Britain’s PM wins praise from French far-right

France's far-right National Front party showered UK Prime Minister David Cameron with praise on Monday after the British premier announced curbs on immigrants' access to welfare benefits and healthcare.

Britain's PM wins praise from French far-right
Marine Le Pen (left), who heads the far-right National Front party which praised UK PM David Cameron (right) for his stance on imigrants. Photos: AFP

"The Front National hails the speech by the British prime minister which has smashed the taboo surrounding the unsustainable cost of immigration for European nations," FN vice-president Louis Aliot said in a statement.

"At a time of mounting unemployment and widening deficits, it has become urgent to start giving priority to our own nationals in jobs, housing, social benefits and health."

In a speech on Monday, Cameron unveiled plans which will restrict migrants' access to unemployment benefits and introduce a two-year residence qualification for social housing.

The prime minister also promised a crackdown on so-called "health tourism", suggesting immigrants from outside the European Union would have to prove they were legally resident in Britain to receive free treatment.

Cameron's speech has come under fire for over-playing the idea that Britain has become a "soft touch."

Research suggests immigrants to Britain contribute far more to the economy than they take out and are significantly less likely to claim benefits than British-born citizens.

Doctors' representative body the British Medical Association (BMA) said the problem of health tourism had been exaggerated and has warned that its members will not get involved in checking patients' immigration status.

Cameron's speech was widely seen as an attempt to stem a trend which has seen many supporters of his Conservative Party shift their allegiance to the anti-immigration, anti-EU UK Independence Party (UKIP).

If sustained, the trend threatens to cost the Conservatives any chance of retaining power in the next general election, which is due by 2015.

In France, the FN is campaigning for French nationals to be given preferential treatment in access to social housing and for jobs where an employer has a choice between equally qualified candidates.

The far-right party, led by Aliot's partner Marine Le Pen, also wants family allowance, currently available to all households with two or more children, to be stopped for families originating from outside the EU.

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Tens of thousands march against far-right in France

Tens of thousands of people across France on Saturday marched against "attacks on freedoms" and what organisers said was a growing influence of far-right ideas ahead of next year's presidential elections.

Tens of thousands march against far-right in France
A "Freedom march" called by several organisations, associations and trade unions to "combat extreme right-wing ideas" on June 12. credit: SAMEER AL-DOUMY / AFP

Members of more than 100 left-leaning organisations participated in the “Liberty March” in cities and towns across the country.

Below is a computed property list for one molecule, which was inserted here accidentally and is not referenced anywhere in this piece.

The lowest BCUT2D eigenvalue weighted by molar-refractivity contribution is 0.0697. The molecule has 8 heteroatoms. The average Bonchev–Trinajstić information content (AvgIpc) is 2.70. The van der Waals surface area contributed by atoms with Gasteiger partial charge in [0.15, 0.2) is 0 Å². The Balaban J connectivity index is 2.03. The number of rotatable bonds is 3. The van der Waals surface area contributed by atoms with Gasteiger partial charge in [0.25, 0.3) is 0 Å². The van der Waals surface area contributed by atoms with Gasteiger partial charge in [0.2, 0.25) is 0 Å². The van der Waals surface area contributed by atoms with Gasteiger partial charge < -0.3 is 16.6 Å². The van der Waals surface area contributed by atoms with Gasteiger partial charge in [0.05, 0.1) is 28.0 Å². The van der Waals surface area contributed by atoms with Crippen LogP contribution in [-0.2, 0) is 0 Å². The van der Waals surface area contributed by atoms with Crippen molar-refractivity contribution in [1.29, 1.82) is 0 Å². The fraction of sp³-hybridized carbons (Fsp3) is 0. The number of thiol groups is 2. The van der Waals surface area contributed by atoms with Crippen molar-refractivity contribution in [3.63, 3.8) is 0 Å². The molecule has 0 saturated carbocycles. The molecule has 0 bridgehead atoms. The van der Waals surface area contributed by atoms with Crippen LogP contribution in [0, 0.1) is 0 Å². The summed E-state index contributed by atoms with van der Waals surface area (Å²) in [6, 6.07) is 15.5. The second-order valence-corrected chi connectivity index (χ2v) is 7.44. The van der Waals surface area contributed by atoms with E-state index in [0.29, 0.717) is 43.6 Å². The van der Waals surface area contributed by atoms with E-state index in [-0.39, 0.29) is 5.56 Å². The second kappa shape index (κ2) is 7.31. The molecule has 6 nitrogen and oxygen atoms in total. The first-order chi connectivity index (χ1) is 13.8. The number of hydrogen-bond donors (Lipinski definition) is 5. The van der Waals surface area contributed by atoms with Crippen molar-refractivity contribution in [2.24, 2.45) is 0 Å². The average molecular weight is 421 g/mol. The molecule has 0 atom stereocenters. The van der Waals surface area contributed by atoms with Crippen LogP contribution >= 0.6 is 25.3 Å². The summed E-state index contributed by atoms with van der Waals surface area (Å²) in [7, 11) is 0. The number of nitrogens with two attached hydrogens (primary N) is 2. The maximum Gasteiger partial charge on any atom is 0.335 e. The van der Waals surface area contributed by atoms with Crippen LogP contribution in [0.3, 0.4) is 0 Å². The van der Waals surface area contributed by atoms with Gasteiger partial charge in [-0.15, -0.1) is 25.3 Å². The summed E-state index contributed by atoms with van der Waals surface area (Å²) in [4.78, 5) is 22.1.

The protests were the first opportunity for a divided left to take to the streets after a year and a half of Covid-19 restrictions.

Organisers reported 70,000 participants in Paris and 150,000 around the nation, while the Paris police and interior ministry put the numbers at 9,000 in the capital and 37,000 nationwide.

The interior ministry said 119 rallies had taken place.

In Nantes, western France, around 900 people rallied, according to the local prefecture, including scores of far-left militants who clashed with police.

In the Mediterranean port of Marseilles, more than a thousand demonstrators marched behind a CGT union banner that called for “unity to break down the capitalism that leads to fascism”.

Protesters vented against issues ranging from recent legislation they say chips away at liberties, such as a law that could see prosecutions for publishing images of police officers in action, to what they charge is a creep of far-right ideas into the mainstream ahead of next year’s elections.

In the southern city of Toulouse, a 54-year-old teacher and union activist who gave his name as Gauthier remarked that students had begun to challenge him and warned that “extreme right ideas are gaining ground”.

Far-right ideas “are no longer the monopoly of far-right parties and … have now largely penetrated the political class,” said Benoit Hamon, the Socialist presidential candidate in 2017.

In Paris, far-left leader Jean-Luc Melenchon had flour thrown in his face as he spoke to reporters.

A suspect arrested later in the day claimed to be a “sovereigntist” who social network specialists said broadcast far-right commentary on YouTube.

The move against Melenchon, who has been accused of fuelling conspiracy theories ahead of the presidential election, came days after President Emmanuel Macron was slapped in the face while shaking hands with people on a regional visit.

Other events that have caused concern in France recently are allegations of ties between far-left figures including Melenchon and Islamists, a YouTube video that simulated the execution of a militant from his France Unbowed party, and university gatherings at which Caucasian participants were allegedly not allowed to speak.

Jordan Bardella, vice president of the far-right National Rally (RN) party, dismissed the demonstrations on Saturday as a bid to deflect attention from Melenchon’s remarks on terrorism and the 2022 presidential election.

Groups that took part included Socialists, Communists, ecologists and trade unions.

READ MORE: Calls for nationwide day of demonstrations in France against ‘far-right ideology’